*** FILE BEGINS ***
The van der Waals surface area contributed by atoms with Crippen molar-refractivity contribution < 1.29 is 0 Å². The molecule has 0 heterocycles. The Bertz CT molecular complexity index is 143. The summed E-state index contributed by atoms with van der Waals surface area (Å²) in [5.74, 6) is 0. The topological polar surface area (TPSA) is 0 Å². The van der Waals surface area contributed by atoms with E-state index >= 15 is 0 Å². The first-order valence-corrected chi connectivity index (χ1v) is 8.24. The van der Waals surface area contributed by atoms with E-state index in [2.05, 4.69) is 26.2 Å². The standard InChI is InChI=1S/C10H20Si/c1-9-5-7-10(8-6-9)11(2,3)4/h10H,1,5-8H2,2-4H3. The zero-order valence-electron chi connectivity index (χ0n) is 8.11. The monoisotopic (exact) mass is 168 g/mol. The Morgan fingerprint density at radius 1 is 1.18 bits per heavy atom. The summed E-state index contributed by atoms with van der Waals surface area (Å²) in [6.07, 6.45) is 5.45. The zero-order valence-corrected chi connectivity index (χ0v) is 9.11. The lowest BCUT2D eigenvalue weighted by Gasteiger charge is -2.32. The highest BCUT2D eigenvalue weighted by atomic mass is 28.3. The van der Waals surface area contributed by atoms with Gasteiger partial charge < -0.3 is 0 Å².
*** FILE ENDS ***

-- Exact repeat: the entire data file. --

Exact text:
The van der Waals surface area contributed by atoms with Crippen molar-refractivity contribution < 1.29 is 0 Å². The molecule has 0 heterocycles. The Bertz CT molecular complexity index is 143. The summed E-state index contributed by atoms with van der Waals surface area (Å²) in [5.74, 6) is 0. The topological polar surface area (TPSA) is 0 Å². The van der Waals surface area contributed by atoms with E-state index >= 15 is 0 Å². The first-order valence-corrected chi connectivity index (χ1v) is 8.24. The van der Waals surface area contributed by atoms with E-state index in [2.05, 4.69) is 26.2 Å². The standard InChI is InChI=1S/C10H20Si/c1-9-5-7-10(8-6-9)11(2,3)4/h10H,1,5-8H2,2-4H3. The zero-order valence-electron chi connectivity index (χ0n) is 8.11. The monoisotopic (exact) mass is 168 g/mol. The Morgan fingerprint density at radius 1 is 1.18 bits per heavy atom. The summed E-state index contributed by atoms with van der Waals surface area (Å²) in [6.07, 6.45) is 5.45. The zero-order valence-corrected chi connectivity index (χ0v) is 9.11. The lowest BCUT2D eigenvalue weighted by Gasteiger charge is -2.32. The highest BCUT2D eigenvalue weighted by atomic mass is 28.3. The van der Waals surface area contributed by atoms with Gasteiger partial charge < -0.3 is 0 Å².